Trifecta betting has been super popular for many years and its popularity continues to grow. But how do we bet on it to ensure we keep ahead of the game?

As with other forms of betting, the trifecta punter has to keep his thinking cap firmly on his head. For a start, he has to keep clearly in mind that any trifecta with a short-priced horse occupying 1st place is not going to pay well.

The trifectas that pay really well are those where the main body of public opinion has been proven wrong; that is, the favorite has been beaten, bringing undone the hopes of tens of thousands of punters.

Any punter seriously wanting to make profits with trifectas has to find a method of selection that will enable him to land trifectas which pay a lot, even if it means only a few wins from a lot of bets, as opposed to striking many more smaller divvies with short-priced horses.

The dilemma is a real one. What punter isn't tempted when he sees a hotpot in a race? He thinks he can easily link this horse with the field and if a couple of outsiders fill the placings then a good divvie can be expected to be posted.

Sure, that's okay in theory. But the short-priced favorite is going to kill any real high dividend. The astute trifecta punter looks for those races where the favorite can be beaten. He moves in with his overlay selection and lands the money.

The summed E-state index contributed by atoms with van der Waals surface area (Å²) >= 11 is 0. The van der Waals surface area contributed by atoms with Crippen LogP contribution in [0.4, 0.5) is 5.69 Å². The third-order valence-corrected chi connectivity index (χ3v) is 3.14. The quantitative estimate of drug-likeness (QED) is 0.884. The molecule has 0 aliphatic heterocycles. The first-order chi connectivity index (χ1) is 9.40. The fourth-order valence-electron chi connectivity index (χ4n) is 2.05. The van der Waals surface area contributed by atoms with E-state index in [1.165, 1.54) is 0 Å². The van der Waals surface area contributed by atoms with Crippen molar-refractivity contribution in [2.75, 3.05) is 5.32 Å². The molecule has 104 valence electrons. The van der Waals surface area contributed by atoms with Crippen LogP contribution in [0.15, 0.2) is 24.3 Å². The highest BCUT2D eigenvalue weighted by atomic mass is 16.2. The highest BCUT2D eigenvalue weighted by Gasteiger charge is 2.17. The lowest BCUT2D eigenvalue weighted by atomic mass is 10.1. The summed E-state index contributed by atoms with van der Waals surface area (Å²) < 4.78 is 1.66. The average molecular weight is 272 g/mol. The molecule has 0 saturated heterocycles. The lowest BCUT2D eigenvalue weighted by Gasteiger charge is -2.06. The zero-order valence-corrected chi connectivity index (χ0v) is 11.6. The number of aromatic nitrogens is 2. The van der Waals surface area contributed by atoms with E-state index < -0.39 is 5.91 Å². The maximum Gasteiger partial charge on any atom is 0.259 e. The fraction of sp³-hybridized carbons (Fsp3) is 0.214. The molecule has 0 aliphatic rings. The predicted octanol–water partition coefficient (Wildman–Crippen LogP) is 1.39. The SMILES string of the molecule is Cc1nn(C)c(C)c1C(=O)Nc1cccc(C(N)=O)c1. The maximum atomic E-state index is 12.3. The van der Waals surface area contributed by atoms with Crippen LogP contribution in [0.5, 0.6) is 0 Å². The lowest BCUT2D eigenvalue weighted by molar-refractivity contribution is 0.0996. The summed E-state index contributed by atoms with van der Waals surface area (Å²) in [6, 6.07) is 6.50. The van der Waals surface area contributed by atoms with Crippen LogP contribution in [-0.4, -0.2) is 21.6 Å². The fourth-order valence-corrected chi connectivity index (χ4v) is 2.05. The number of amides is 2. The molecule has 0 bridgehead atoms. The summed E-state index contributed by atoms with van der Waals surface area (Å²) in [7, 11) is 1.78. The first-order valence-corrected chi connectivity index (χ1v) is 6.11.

Again, it all sounds wonderfully easy in theory but in practice it becomes yet another intricate and tantalising racing puzzle.

In his excellent book Betting To Win (Wrightbooks) the authoritative Roger Dedman, author of the best-seller Commonsense Punting, wrote the following wise words on trifectas: "Clearly, if the placegetters are priced at even money, 5/1 and 25/1, the trifecta will pay more if the 25/1 chance wins than if the favorite wins, but the difference will not be as great as you might expect.

"The theoretical dividend ($1 unit) for a trifecta for evens-5/1-25/1 in that order is $52, while for the same horses in reverse order it is $238, less than five times as much, and this is obviously an extreme example. The tendency of punters to take box trifectas would bring the actual dividends even closer together.

"The rough estimate given by multiplying the prices (of each placegetter) is $125 in both these cases.

Dedman's warning is that with trifectas where the individual placegetters are at widely differing odds, the punter should reduce the estimated dividend for a trifecta starting with a short-priced horse, and increase it for one starting with an outsider. Where the prices are reasonably close to each other, no such adjustment need be made.

My own advice is that you try to get rid of the favorite altogether and, with this in mind, I have put together a system that seeks to find good-priced trifectas - without the public elect figuring in the finish.


  1. Operate on any good midweek city or country meeting, as well as city Saturday and public holiday meetings.
  2. Operate on any race in which the pre-post favorite is at 5/2 or longer.
  3. Eliminate the favorite from contention.
  4. Use as your banker any horse (or horses) listed at 6/1 in the pre-post betting. If no 6/1, then try 7/1 and so on.
  5. The 6/1 horse is linked as a 'banker' with horses listed in the betting between 10/1 and 20/1. If there are 5 such horses, the bet is as follows: A with B, C,D, E and F. This will cost $20 using $1 units, and $10 using 50 cent (half) units.

By Philip Roy